Caught Between Native Culture & Puritan Life
Caleb's Crossing by Geraldine Brooks
Caleb’s Crossing is the 2012 Reading Across Rhode Island choice, which means many activities involving the book, including a special May 5 breakfast with the author, have been scheduled around the state. But don’t read it just for that reason. Read it because it is a fascinating glimpse of life at the time when the newly arrived English Puritans began engaging culturally with Native Americans. Read it because it is a gift to all those who love historical fiction with a strong sense of authenticity and accuracy.
This much is factual: in 1661, a young Native American from the Wampanoag tribe on Martha’s Vineyard, was enrolled at the fledgling Harvard College. His name was Caleb Cheeshahteaumuck, a son of a Wampanog chieftain. Very little else is known about him except that he graduated in 1665 and died just a year later from consumption. He was the first of several Native Americans to be educated at Harvard as the English counted on them to bring Christianity and English values to their “pagan” cultures. Many English churches at the time happily funded this cause.
As she has done in several of her novels, Geraldine Brooks takes this tiny snippet of known history and uses to weave an enticing fictional tapestry. Caleb’s life story is told through the eyes of Bethia Mayfield, the young daughter of a Puritan minister whose mission is to convert the Wampanoags of Martha’s Vineyard. As she wanders around the beautiful windswept island gathering food for her family, she secretly befriends Caleb. They learn each other’s language and customs, but their friendship is strictly forbidden and must be kept secret. In his efforts to convert him to Christianity, Bethia’s father begins tutoring Caleb and is very impressed with his intellectual abilities. He encourages Caleb to go to Harvard along with his son Makepeace, a young man who unfortunately does not have the same aptitude for learning.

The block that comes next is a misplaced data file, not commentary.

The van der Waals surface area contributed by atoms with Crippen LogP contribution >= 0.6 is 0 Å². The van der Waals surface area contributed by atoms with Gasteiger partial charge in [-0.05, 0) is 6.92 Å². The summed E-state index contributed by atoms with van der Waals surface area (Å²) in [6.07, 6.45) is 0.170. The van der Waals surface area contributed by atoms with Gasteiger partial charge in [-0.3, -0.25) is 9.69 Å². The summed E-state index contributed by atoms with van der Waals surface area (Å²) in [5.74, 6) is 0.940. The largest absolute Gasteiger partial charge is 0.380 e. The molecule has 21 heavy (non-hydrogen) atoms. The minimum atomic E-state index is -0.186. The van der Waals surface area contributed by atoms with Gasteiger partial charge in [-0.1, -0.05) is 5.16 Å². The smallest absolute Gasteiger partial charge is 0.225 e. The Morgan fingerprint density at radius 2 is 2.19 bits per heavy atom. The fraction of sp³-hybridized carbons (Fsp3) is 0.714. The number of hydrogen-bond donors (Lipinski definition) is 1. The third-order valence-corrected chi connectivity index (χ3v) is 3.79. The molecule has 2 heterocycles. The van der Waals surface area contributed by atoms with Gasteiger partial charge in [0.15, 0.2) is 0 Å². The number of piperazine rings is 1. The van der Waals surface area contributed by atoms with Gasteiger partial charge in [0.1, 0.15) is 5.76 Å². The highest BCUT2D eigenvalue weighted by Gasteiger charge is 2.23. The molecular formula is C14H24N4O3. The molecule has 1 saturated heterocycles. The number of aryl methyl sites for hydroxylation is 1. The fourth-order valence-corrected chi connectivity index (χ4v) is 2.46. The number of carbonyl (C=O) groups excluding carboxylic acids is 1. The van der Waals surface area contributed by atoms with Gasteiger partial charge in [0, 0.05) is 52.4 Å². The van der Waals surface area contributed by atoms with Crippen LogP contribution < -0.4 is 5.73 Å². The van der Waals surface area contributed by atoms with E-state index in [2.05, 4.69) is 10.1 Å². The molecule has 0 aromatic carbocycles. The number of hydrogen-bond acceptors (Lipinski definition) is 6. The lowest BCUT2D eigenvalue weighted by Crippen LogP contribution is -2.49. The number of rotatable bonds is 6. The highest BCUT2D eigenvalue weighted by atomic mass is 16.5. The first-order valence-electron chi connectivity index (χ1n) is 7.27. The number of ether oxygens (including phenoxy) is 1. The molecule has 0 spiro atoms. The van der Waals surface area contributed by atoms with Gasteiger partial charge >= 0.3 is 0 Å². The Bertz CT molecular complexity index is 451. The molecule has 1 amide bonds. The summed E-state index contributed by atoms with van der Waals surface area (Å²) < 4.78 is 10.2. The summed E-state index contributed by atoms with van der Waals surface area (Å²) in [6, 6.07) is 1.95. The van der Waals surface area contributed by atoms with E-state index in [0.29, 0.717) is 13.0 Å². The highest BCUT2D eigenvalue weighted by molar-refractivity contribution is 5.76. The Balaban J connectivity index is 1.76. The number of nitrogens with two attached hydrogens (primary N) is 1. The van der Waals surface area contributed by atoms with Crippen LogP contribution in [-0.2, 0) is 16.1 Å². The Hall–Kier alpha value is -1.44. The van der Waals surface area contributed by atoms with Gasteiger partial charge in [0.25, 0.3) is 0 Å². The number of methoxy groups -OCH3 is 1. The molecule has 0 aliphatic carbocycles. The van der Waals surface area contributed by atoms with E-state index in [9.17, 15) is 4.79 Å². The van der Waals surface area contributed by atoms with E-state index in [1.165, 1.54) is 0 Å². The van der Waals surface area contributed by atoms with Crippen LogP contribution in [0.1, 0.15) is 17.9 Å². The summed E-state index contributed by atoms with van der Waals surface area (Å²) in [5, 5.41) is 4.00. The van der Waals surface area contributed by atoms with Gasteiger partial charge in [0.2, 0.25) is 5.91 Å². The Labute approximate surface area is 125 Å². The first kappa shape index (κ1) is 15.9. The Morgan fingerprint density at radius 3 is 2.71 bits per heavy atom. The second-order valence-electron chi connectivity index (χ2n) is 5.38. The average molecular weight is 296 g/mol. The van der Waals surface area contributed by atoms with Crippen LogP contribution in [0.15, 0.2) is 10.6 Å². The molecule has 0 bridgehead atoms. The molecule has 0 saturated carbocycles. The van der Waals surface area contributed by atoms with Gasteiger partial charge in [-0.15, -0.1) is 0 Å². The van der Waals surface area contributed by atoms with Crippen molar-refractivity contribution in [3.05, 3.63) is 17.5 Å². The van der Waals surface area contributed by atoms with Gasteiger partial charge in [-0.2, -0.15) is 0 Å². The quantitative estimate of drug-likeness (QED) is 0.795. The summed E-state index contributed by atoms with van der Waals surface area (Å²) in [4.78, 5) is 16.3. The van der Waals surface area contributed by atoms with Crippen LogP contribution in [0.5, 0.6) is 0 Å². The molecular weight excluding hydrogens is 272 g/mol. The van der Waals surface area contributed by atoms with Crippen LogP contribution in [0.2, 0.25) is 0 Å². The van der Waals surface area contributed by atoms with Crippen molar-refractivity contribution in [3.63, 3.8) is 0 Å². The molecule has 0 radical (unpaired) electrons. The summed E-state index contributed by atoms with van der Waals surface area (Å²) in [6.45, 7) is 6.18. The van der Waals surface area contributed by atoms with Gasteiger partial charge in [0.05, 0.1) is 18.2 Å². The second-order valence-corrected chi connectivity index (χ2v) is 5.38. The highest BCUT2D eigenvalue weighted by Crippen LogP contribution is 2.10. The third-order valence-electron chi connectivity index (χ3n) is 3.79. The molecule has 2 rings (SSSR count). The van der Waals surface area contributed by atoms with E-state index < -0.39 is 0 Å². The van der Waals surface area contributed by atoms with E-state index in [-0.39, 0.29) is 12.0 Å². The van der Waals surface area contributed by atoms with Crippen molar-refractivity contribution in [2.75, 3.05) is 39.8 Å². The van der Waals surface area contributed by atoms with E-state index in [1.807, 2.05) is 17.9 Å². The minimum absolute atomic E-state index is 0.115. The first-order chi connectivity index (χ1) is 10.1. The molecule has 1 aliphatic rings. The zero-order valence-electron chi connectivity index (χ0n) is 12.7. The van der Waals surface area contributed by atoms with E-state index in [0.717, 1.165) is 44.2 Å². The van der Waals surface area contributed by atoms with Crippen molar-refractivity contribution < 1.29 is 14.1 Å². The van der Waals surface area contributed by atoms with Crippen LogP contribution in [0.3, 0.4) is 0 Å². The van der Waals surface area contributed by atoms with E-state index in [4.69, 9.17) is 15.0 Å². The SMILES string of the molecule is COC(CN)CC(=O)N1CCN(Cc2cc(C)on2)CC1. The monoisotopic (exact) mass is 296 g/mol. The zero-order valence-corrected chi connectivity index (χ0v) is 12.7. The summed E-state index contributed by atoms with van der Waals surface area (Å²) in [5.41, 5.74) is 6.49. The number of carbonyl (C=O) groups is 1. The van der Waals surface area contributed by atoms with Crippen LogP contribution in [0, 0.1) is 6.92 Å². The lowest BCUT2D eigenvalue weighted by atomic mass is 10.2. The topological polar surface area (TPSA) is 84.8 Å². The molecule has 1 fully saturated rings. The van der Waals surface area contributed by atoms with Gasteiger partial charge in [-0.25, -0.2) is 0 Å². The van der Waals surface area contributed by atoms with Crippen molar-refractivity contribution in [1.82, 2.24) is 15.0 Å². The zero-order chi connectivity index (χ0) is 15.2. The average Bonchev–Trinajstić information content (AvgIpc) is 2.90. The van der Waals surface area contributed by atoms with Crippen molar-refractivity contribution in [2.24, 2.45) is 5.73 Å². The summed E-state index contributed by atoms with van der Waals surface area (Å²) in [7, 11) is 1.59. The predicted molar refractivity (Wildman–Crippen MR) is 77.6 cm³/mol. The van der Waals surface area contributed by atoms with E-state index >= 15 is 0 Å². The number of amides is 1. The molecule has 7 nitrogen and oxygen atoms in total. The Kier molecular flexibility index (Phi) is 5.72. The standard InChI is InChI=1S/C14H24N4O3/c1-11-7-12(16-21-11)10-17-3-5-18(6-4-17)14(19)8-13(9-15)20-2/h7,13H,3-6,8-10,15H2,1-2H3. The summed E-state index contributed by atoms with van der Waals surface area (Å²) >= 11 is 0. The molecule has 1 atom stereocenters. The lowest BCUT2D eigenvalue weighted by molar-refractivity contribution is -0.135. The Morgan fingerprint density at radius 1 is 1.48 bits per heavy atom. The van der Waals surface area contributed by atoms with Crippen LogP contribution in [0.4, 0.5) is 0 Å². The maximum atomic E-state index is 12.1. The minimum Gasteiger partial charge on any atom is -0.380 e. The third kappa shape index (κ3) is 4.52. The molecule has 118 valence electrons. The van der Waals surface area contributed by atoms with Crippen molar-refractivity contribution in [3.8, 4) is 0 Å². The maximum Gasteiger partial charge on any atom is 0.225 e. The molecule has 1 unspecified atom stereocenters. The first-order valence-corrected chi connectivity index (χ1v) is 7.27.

At the heart of the novel is the clash between cultures that both Bethia and Caleb experience as well as the limitations put on Bethia, an intelligent young woman of the 17th century with a passion for learning. The doors to Harvard are closed to her but she does finally succeed in her pursuit of knowledge. Working as an indentured servant at Harvard, she manages to listen in on lectures as well as keeping in touch with Caleb as he leaves behind his native culture and crosses over into the world of the English Puritans. The natural beauty of life on the island creates a stark contrast with life in the stifling and physically unhealthy village of early Cambridge.
Brooks’ in-depth historical research, her intriguing use of accurate archaic words of the period, combined with her attention to the rich details of everyday existence bring the people and the period to life.
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